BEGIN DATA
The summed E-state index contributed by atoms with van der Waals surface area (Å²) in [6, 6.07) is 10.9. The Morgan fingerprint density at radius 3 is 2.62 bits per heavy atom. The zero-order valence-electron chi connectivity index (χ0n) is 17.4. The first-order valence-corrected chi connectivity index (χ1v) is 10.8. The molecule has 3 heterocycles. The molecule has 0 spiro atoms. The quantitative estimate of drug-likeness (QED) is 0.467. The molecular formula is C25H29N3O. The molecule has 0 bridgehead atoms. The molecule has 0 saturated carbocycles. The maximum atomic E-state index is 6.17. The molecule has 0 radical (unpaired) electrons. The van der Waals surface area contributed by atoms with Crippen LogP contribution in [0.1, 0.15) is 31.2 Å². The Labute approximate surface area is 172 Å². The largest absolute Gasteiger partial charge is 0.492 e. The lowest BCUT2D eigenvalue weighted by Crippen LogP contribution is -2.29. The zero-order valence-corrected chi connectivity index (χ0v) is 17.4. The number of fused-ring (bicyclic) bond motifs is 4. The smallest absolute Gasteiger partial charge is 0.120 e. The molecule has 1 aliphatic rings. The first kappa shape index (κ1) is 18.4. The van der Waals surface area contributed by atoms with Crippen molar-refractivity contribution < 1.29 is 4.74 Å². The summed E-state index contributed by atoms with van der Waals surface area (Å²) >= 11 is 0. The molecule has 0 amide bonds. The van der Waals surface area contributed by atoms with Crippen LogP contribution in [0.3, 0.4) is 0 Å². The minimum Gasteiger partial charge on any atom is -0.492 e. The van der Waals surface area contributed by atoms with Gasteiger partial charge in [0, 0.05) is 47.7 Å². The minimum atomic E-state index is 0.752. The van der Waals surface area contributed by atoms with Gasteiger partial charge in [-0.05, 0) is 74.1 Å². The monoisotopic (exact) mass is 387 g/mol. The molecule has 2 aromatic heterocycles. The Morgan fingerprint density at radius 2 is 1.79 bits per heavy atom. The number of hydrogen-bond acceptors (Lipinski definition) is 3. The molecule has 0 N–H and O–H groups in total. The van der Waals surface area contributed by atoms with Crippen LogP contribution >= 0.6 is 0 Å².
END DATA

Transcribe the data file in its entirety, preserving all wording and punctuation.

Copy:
The summed E-state index contributed by atoms with van der Waals surface area (Å²) in [6, 6.07) is 10.9. The Morgan fingerprint density at radius 3 is 2.62 bits per heavy atom. The zero-order valence-electron chi connectivity index (χ0n) is 17.4. The first-order valence-corrected chi connectivity index (χ1v) is 10.8. The molecule has 3 heterocycles. The molecule has 0 spiro atoms. The quantitative estimate of drug-likeness (QED) is 0.467. The molecular formula is C25H29N3O. The molecule has 0 bridgehead atoms. The molecule has 0 saturated carbocycles. The maximum atomic E-state index is 6.17. The molecule has 0 radical (unpaired) electrons. The van der Waals surface area contributed by atoms with Crippen LogP contribution in [0.1, 0.15) is 31.2 Å². The Labute approximate surface area is 172 Å². The largest absolute Gasteiger partial charge is 0.492 e. The lowest BCUT2D eigenvalue weighted by Crippen LogP contribution is -2.29. The zero-order valence-corrected chi connectivity index (χ0v) is 17.4. The number of fused-ring (bicyclic) bond motifs is 4. The smallest absolute Gasteiger partial charge is 0.120 e. The molecule has 1 aliphatic rings. The first kappa shape index (κ1) is 18.4. The van der Waals surface area contributed by atoms with Crippen molar-refractivity contribution < 1.29 is 4.74 Å². The summed E-state index contributed by atoms with van der Waals surface area (Å²) >= 11 is 0. The molecule has 0 amide bonds. The van der Waals surface area contributed by atoms with Crippen LogP contribution in [0.3, 0.4) is 0 Å². The minimum Gasteiger partial charge on any atom is -0.492 e. The van der Waals surface area contributed by atoms with Gasteiger partial charge in [0, 0.05) is 47.7 Å². The minimum atomic E-state index is 0.752. The van der Waals surface area contributed by atoms with Gasteiger partial charge in [-0.05, 0) is 74.1 Å². The monoisotopic (exact) mass is 387 g/mol. The molecule has 2 aromatic heterocycles. The Morgan fingerprint density at radius 2 is 1.79 bits per heavy atom. The number of hydrogen-bond acceptors (Lipinski definition) is 3. The molecule has 0 N–H and O–H groups in total. The van der Waals surface area contributed by atoms with Crippen LogP contribution >= 0.6 is 0 Å².